Borell said he needs more clarification on House Bill 458 before Graffis can continue getting reimbursed by the township for out-of-pocket expenses for health insurance.
 
As far as I know, he is not being reimbursed now,” said Borell. “I don’t think that statute really cleared up the law at all, in terms of Rod’s situation, anyway.”
 
He said he spoke to township fiscal officer Julie Van Nest and Trustee Joe Kiss about the matter.
 
“I told them that I don’t believe Rod should be reimbursed, at least at the present time, until we try and clarify this because we do not want to go through this again,” said Borell. “As I read that statute, many amendments were made, but what was not done was clarify what out-of-pocket means. If he continued to be reimbursed, we’d be right back in the same situation all over again.”
 
Graffis told The Press that he was in Columbus and spoke with the chief legal adviser from the auditor’s office, who said he did nothing wrong.
 
“She said everything was fine on what the township was doing, fine what I was doing,” said Graffis.
 
The legal adviser will be sending a letter to the attorney general’s office that states “that everything is well within the parameters of what we were doing,” said Graffis.
 
He insisted, contrary to Taylor’s finding, that he pays out-of-pocket expenses for health insurance premiums and that he is eligible for reimbursements from the township.
 
“It’s from out of my wage package,” he said.
 
He will seek continued reimbursement from the township for out-of-pocket insurance premiums once he gets the paperwork back from the auditor and attorney general, he said.

Finding stands
But Emily K. Frazee, spokesman for the state auditor’s office, said Borell and Graffis are wrong.
 
She spoke with the auditor’s legal advisor, who told her that Graffis still owes the money to the township.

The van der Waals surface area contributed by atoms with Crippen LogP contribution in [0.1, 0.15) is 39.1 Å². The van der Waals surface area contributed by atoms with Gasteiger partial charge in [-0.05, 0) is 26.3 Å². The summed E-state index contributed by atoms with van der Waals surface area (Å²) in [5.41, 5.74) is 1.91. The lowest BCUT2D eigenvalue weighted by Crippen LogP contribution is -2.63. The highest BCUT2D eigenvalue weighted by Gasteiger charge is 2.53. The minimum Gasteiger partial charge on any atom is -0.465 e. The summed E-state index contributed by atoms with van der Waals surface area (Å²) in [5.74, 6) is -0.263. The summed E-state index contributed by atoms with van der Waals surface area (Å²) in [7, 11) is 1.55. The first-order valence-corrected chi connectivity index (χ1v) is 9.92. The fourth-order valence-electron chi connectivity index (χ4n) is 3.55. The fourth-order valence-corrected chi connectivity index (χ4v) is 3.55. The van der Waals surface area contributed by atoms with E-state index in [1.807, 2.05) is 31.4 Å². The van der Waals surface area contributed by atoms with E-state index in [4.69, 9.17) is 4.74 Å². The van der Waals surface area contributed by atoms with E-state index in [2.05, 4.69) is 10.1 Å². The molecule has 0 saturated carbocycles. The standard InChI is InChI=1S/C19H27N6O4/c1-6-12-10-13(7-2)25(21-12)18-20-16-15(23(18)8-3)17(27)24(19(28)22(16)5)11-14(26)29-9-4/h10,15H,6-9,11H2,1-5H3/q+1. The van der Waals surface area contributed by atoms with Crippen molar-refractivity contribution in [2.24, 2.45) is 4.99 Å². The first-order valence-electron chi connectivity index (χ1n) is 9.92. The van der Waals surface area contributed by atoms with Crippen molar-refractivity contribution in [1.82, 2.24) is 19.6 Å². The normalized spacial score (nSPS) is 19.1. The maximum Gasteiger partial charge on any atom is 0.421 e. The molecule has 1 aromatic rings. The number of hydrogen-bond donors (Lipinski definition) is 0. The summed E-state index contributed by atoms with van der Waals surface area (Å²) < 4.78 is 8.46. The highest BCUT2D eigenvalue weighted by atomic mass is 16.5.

“The finding for recovery for $20,174.04 still stands,” said Frazee. “It’s our interpretation his case doesn’t qualify under the legislation they’re referring to. He’s liable for the funds. It is still in the attorney general’s hands for collection.”
 
Frazee said the auditor’s office contacted Graffis Thursday morning. “We put in a call to him to explain that he still owes that money,” she said.
 
Ted Hart, a spokesman for the attorney general’s office, said the attorney general refers such matters to the county prosecutor’s office for enforcement.
 
“We only get involved after a period of time if it hasn’t been successful,” said Hart.
 
Lucas County Prosecutor Julie Bates agreed with Borell that House Bill 458 releases Graffis from the auditor’s finding.
 
“This issue is, in our opinion, over,” said Bates. “We’re not going to pursue it. I’m pretty sure the Ohio Attorney General won’t pursue it, either. The problem is, we have no authority to ask the auditor to remove that finding for recovery, so it sort of hangs out there.” 
 
Borell, who is deputy chief of the civil division, said Bates normally assigns findings for recovery to the civil division.
 
“Then I assign them to who I think is appropriate to do it,” said Borell. “In Rod’s case, since they changed the law, I didn’t have to make that decision to enforce or collect on that finding of fact.”